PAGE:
We study the existence of periodic solutions of some second-order Hamiltonian systems with impulses. We obtain some new existence theorems by variational methods.

1. Introduction

Consider the following systems:
(1.1)u¨(t)=f(t,u(t)),a.e.t∈[0,T],Δu˙(tk)=gk(u(tk-)),k=1,2,…,m,u(T)-u(0)=u˙(T)-u˙(0)=0,
where k∈ℤ,u∈ℝn,Δu˙(tk)=u˙(tk+)-u˙(tk-) with u˙(tk±)=limt→tk±u˙(t),gk(u)=graduGk(u),Gk∈C1(ℝn,ℝn) for each k∈ℤ, there exists an m∈ℤ such that 0=t0<t1<⋯<tm<tm+1=T, and we suppose that f(t,u)=graduF(t,u) satisfies the following assumption.

(A)F(t,x) is measurable in t for x∈ℝn and continuously differentiable in x for a.e. t∈[0,T], and there exist a∈C(ℝ+,ℝ+),b∈L1(0,T;ℝ+) such that
(1.2)|F(t,x)|+|f(t,x)|≤a(|x|)b(t),

for all x∈ℝn and t∈[0,T].

Many solvability conditions for problem (1.1) without impulsive effect are obtained, such as, the coercivity condition, the convexity conditions (see [1–4] and their references), the sublinear nonlinearity conditions, and the superlinear potential conditions. Recently, by using variational methods, many authors studied the existence of solutions of some second-order differential equations with impulses. More precisely, Nieto in [5, 6] considers linear conditions, [7–10] the sublinear conditions, and [11–16] the sublinear conditions and the other conditions. But to the best of our knowledge, except [7] there is no result about convexity conditions with impulsive effects. By using different techniques, we obtain different results from [7].

We recall some basic facts which will be used in the proofs of our main results. Let
(1.3)HT1={u:[0,T]→ℝnabsolutelycontinuous;u(0)=u(T),u˙(t)∈L2(0,T;ℝn)},
with the inner product
(1.4)〈u,v〉=∫0T(u(t),v(t))dt+∫0T(u˙(t),v˙(t))dt,∀u,v∈HT1,
where (·,·) denotes the inner product in ℝn. The corresponding norm is defined by
(1.5)∥u∥=(∫0T(u(t),u(t))dt+∫0T(u˙(t),u˙(t))dt)1/2,∀u∈HT1.

The space HT1 has some important properties. For u∈HT1, let u-=(1/2T)∫0Tu(t)dt, and u~=u(t)-u-. Then one has Sobolev's inequality (see Proposition 1.3 in [1]):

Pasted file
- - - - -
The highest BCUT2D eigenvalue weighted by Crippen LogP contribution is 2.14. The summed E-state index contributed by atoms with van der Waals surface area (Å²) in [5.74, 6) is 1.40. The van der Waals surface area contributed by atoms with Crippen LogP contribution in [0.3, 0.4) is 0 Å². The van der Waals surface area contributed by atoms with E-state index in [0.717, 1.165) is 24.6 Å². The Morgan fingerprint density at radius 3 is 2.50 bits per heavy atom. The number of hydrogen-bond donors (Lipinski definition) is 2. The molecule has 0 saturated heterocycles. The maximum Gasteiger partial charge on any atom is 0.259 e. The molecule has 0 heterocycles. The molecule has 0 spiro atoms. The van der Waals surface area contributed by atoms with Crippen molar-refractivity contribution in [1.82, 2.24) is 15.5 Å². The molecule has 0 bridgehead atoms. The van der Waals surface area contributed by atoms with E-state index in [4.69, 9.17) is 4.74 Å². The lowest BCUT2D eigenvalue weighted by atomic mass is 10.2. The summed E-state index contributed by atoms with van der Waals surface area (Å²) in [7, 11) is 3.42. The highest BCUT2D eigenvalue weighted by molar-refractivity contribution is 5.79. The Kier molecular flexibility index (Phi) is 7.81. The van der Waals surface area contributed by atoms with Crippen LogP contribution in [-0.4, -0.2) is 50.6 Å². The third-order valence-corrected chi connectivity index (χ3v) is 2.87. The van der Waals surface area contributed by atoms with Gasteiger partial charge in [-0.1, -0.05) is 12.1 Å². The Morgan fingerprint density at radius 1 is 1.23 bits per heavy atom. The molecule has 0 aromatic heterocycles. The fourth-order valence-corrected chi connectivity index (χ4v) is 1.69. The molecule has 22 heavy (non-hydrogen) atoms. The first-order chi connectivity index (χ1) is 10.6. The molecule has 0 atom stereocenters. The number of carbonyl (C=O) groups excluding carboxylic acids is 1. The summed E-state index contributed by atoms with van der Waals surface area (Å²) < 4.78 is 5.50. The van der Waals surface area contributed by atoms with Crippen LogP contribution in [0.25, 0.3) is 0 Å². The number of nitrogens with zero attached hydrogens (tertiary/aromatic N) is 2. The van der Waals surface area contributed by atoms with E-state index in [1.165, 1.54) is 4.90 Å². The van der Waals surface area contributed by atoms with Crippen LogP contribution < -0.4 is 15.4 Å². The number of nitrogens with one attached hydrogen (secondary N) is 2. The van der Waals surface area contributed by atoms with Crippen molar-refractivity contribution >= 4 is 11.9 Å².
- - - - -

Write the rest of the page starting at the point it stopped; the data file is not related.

(1.6)∥u~∥∞2≤T12∫0T|u˙(t)|2dt.

Consider the corresponding functional φ on HT1 given by
(1.7)φ(u)=12∫0T|u˙(t)|2dt+∫0TF(t,u(t))dt+∑k=1mGk(u(tk)).

It follows from assumption (A) and the continuity of gk one has that φ is continuously differentiable and weakly lower semicontinuous on HT1. Moreover, we have
(1.8)〈φ′(u),v〉=∫0T(u˙(t),v˙(t))dt+∫0T(f(t,u(t)),v(t))dt+∑k=1m(gk(u(tk)),v(tk)),
for u,v∈HT1 and φ′ is weakly continuous and the weak solutions of problem (1.1) correspond to the critical points of φ (see [8]).

Suppose that V and W are reflexive Banach spaces, φ∈C1(V×W,R), φ(v,·) is weakly upper semi-continuous for all v∈V, and φ(·,w):V→R is convex for all w∈W and φ′ is weakly continuous. Assume that
(1.9)φ(0,w)→-∞
as ∥w∥→∞ and for every M>0,
(1.10)φ(v,w)→+∞,
as ∥v∥→∞ uniformly for ∥w∥≤M. Then φ has at least one critical point.

2. Main Results Theorem 2.1.

Assume that assumption (A) holds. If further

F(t,·) is convex for a.e. t∈[0,T], and

there exist η, θ>0 such that Gk(x)≥η|x|+θ, for all x∈ℝn, then (1.1) possesses at least one solution in HT1.

Remark 2.2.

(H1) implies there exists a point x- for which
(2.1)∫0T∇F(t,x-)dt=0.

Proof of Theorem <xref ref-type="statement" rid="thm2.1">2.1</xref>.

It follows Remark 2.2, (1.6), and (H2) that
(2.2)φ(u)=12∫0T|u˙(t)|2dt+∫0T(F(t,u(t))-F(t,x-))dt+∫0TF(t,x-)dt+∑k=1mGk(u(tk))=12∫0T|u˙(t)|2dt+∫0TF(t,x-)dt+∫0T(f(t,x-),u(t)-x-)dt+∑k=1mGk(u(tk))≥12∫0T|u˙(t)|2dt+∫0TF(t,x-)dt+∫0T(f(t,x-),u~)dt+∑k=1mη|u~+u-|+mθ≥12∫0T|u˙(t)|2dt-(∫0T|f(t,x-)|dt)∥u~∥∞+mη|u-|-mη∥u~∥∞+mθ≥12∫0T|u˙(t)|2dt-C0(∫0T|u˙(t)|2dt)1/2+mη|u-|+mθ,
for all u∈HT1 and some positive constant C0. As ∥u∥→∞ if and only if (|u|2+∥u˙∥22)1/2→∞, we have φ(u)→+∞ as ∥u∥→∞. By Theorem 1.1 and Corollary 1.1 in [1], φ has a minimum point in HT1, which is a critical point of φ. Hence, problem (1.1) has at least one weak solution.

Theorem 2.3.

Assume that assumption (A) and (H1) hold. If further

there exist η, θ>0 and α∈(0,2) such that Gk(x)≤η|x|α+θ for all x∈ℝn and